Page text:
• John Deaton, Sr. & Isabella Brantley
  • Eldridge Deyton & Sophie Dobson
  • Eldridge Deyton  & Matha Philips
  • Burrell Deaton & Patience Melton


As more Deaton descendants join as Family Finder members and share their family pedigrees this list is expected to expand.


Other Families and Lineages

Families with similar surnames are also welcome to join the project. Examples include Denton, Dayton, Deaten, Dion, and Dotan, among others. As new members join it will likely be possible to identify other genetic lineages and family groups.


Your Privacy


The project respects the privacy of each member.  Your privacy settings are available on your FTDNA homepage.  Y-DNA test results as shown on the project website will include the project member’s FTDNA kit number to identify the results.  The member’s name and contact information is not available on the project results pages.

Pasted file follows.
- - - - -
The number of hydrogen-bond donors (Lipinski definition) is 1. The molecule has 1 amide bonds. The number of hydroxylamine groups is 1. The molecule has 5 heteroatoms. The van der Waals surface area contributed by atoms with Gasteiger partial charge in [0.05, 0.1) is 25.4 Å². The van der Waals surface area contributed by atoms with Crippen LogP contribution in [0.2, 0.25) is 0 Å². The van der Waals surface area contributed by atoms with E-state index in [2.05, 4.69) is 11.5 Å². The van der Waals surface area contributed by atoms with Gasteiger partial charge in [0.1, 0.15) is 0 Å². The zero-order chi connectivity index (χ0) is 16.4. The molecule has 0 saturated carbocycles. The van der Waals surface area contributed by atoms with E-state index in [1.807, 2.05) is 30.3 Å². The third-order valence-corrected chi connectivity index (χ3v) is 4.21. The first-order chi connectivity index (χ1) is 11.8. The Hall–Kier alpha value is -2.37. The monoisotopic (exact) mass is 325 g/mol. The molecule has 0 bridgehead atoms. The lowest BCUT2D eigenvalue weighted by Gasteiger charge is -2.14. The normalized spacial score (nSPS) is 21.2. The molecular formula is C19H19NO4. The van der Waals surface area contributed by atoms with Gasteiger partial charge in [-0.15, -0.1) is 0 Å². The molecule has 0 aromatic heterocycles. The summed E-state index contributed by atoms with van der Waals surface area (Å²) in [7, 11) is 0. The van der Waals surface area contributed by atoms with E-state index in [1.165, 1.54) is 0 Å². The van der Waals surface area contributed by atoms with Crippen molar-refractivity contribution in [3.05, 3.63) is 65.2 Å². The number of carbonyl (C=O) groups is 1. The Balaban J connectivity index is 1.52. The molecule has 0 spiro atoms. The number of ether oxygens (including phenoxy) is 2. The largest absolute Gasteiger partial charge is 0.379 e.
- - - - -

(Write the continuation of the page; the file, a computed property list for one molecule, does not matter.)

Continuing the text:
Members who would prefer to not receive these periodic messages can let me know and I will respect their wishes.


The ability to post on the project Forum and Patriarch pages requires registration and a valid email address.  This is not revealed to anyone.  Individual members may elect to post their contact information with their Forum or Patriarchs information.


Thank you and Welcome!




This SURNAME DNA PROJECT WEBSITE is provided by  (About us)

•   A Surname DNA Project is a group of genealogy researchers who share a surname, or a genetic link to the surname, and who join together to use yDNA testing, paper trails, and research to identify those with whom they share a common ancestor.

•   The aim for many participants is to identify a participant who "matches" their test results, and who can help them find the paper trail that leads further back up the family tree. When the DNA information is combined with family pedigrees and other relevant information, the full power of Genetic Genealogy is utilized.  In addition, yDNA tests cost less when you order them through a surname project at Family Tree DNA.